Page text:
Little Waldingfield History Society was absolutely delighted to welcome Len to the Parish Room last night, not just as a member but also to talk to us about his incredible experience as a tail gunner in a Lancaster bomber shot down over France during the second world war
As we had fully anticipated, he enthralled our near fifty member only audience with his remarkably detailed account of how he managed to escape, with just one of his parachute hooks secured and the chute itself beginning to catch fire. In his words:
On my third and final flight, we took off in the dark and crossed the Channel, but soon after we got picked up by search-lights. The pilot took some evasive action, diving steeply and we eventually got out of it and carried on towards the target. Because of this we were out of bomber stream, which was our protection as all the guns of the planes covered each other. I saw several Lancasters go down; just blowing up and going down, which was a terrible sight.
Suddenly there was a huge explosion in the front of the aircraft and flames started coming past the rear turret. Because we had been hit in the port engine, which drove the hydraulic turret motors, the turret stopped working so I had to wind it around by hand to get the doors lined up with the fuselage so I could get out. The plane had now started to dive and the whole fuselage looked like look a blow lamp - it was a mass of flames. I saw my mid upper gunner get out of his turret, put his chute on and make for the door. He got there first, opened the door and jumped out. I managed to get hold of my chute, which was burning, but because we were in a steep dive I couldn't get both hooks on; I just got it on one and thought: if I don't go now I'm not going to.
I jumped into the dark and hit my head on the tail plane; you're not supposed to jump, the theory was that you sat on the step and rolled out. On the way down, I was leaning to one side and felt something brush my face; this was the intercom attached to my helmet, which I had not taken off - another thing you were supposed to do. It got twisted up in the shrouds and the cable was hanging down so I hung onto it. I looked up and saw the parachute was smouldering and just hoped I'd hit the ground before it fell off.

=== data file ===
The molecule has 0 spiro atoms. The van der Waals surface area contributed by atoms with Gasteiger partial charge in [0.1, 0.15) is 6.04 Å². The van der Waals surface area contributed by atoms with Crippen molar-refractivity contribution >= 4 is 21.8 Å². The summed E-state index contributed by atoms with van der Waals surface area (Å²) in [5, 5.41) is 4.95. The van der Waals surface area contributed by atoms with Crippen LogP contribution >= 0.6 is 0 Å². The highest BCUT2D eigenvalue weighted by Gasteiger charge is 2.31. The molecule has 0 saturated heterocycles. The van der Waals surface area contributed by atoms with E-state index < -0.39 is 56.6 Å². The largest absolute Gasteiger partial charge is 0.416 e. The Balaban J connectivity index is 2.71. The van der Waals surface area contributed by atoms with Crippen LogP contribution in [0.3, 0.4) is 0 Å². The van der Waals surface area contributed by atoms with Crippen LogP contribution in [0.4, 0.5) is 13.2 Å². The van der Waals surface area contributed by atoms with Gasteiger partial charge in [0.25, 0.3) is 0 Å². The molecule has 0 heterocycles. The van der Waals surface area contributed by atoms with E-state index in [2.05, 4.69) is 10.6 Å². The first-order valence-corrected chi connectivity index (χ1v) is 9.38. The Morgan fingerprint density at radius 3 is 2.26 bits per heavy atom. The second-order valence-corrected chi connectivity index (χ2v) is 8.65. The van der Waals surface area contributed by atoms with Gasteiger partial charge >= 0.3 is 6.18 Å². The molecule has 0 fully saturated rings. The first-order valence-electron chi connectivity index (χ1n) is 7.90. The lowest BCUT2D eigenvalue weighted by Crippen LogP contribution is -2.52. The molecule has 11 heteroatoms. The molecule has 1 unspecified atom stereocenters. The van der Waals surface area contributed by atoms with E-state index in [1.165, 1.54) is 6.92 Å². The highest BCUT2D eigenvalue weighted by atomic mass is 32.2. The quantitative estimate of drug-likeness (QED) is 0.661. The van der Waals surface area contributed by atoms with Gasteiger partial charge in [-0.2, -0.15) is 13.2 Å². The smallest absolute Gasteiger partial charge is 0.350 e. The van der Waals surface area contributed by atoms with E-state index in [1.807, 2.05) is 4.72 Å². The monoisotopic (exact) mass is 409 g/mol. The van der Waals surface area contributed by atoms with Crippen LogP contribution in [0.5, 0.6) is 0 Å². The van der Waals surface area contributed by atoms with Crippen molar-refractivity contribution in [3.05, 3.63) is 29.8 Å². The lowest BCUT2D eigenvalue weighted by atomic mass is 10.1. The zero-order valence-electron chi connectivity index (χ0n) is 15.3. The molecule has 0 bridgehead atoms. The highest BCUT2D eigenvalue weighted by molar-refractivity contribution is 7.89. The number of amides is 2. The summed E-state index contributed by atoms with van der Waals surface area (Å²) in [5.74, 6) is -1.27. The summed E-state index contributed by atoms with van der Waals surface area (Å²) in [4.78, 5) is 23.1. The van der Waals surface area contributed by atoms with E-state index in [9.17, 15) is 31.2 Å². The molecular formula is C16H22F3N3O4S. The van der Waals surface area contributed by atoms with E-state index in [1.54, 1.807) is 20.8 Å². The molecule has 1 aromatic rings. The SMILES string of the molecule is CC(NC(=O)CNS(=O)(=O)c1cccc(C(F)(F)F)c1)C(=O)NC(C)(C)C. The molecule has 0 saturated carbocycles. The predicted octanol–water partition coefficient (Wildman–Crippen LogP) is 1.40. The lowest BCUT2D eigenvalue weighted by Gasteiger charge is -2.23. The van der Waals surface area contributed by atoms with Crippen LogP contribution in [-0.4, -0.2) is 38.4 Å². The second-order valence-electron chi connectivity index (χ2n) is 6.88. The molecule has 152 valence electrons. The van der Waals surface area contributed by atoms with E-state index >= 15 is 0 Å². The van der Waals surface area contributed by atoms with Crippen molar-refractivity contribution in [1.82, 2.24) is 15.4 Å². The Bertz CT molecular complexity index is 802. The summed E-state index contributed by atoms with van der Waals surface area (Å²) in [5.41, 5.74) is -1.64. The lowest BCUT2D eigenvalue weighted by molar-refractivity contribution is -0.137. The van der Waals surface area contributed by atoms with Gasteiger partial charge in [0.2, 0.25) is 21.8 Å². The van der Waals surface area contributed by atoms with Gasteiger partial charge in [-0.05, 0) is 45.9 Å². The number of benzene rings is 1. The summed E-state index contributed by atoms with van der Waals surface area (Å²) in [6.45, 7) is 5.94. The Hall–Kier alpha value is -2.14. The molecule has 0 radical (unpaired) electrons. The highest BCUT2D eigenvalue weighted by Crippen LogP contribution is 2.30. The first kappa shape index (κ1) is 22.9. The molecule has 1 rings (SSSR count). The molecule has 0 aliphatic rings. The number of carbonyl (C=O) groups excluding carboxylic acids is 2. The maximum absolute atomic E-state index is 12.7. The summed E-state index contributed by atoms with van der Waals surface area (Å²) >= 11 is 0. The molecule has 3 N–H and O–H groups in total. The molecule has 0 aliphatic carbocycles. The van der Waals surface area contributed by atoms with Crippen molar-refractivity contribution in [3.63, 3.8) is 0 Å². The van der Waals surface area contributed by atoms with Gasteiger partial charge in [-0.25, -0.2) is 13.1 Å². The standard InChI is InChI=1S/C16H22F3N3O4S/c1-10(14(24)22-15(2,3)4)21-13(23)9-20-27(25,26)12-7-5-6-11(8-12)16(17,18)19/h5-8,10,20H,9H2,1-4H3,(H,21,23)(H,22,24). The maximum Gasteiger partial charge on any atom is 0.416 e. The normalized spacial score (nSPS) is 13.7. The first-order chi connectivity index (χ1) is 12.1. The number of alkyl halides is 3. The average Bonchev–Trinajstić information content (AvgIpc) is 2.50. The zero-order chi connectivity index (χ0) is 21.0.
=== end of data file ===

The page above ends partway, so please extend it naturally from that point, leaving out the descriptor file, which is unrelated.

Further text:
On the way down, the only thing I could think about was where I was going to land - a field, a pond, up a tree? You had no idea and I was quite badly burnt. I hit the ground with a bang in the middle of my back, because I couldn't see it to get ready for the shock. I jumped on the chute, which had caught fire when it hit the ground, put it out and stuffed it in a hedge before wandering off in what I hoped was a southerly direction. I found a road, which I followed for about 8 miles. I passed some farm houses and dogs started barking and thought “I don't want this”, so carried on.
Len then described his experiences as a guest of the French resistance for three months, before being brought home to Blighty at the end of the war; another remarkable story which held our audience spellbound throughout.
After many questions, Len was allowed to enjoy the special cake to celebrate his 90th birthday just the week before - a truly memorable evening thoroughly enjoyed by all.
At our next talk, Pip Wright will royally entertain us with his presentation on the dissolution of the monasteries. Come along to experience the economic jiggery-pokery of 16th century life and hear how Suffolk's up and coming young men made their fortunes.
We look forward to welcoming guests new and old to the Parish Room on Wednesday 18th February for what is sure to be a fascinating evenings entertainment.
Andy Sheppard 22nd January 2015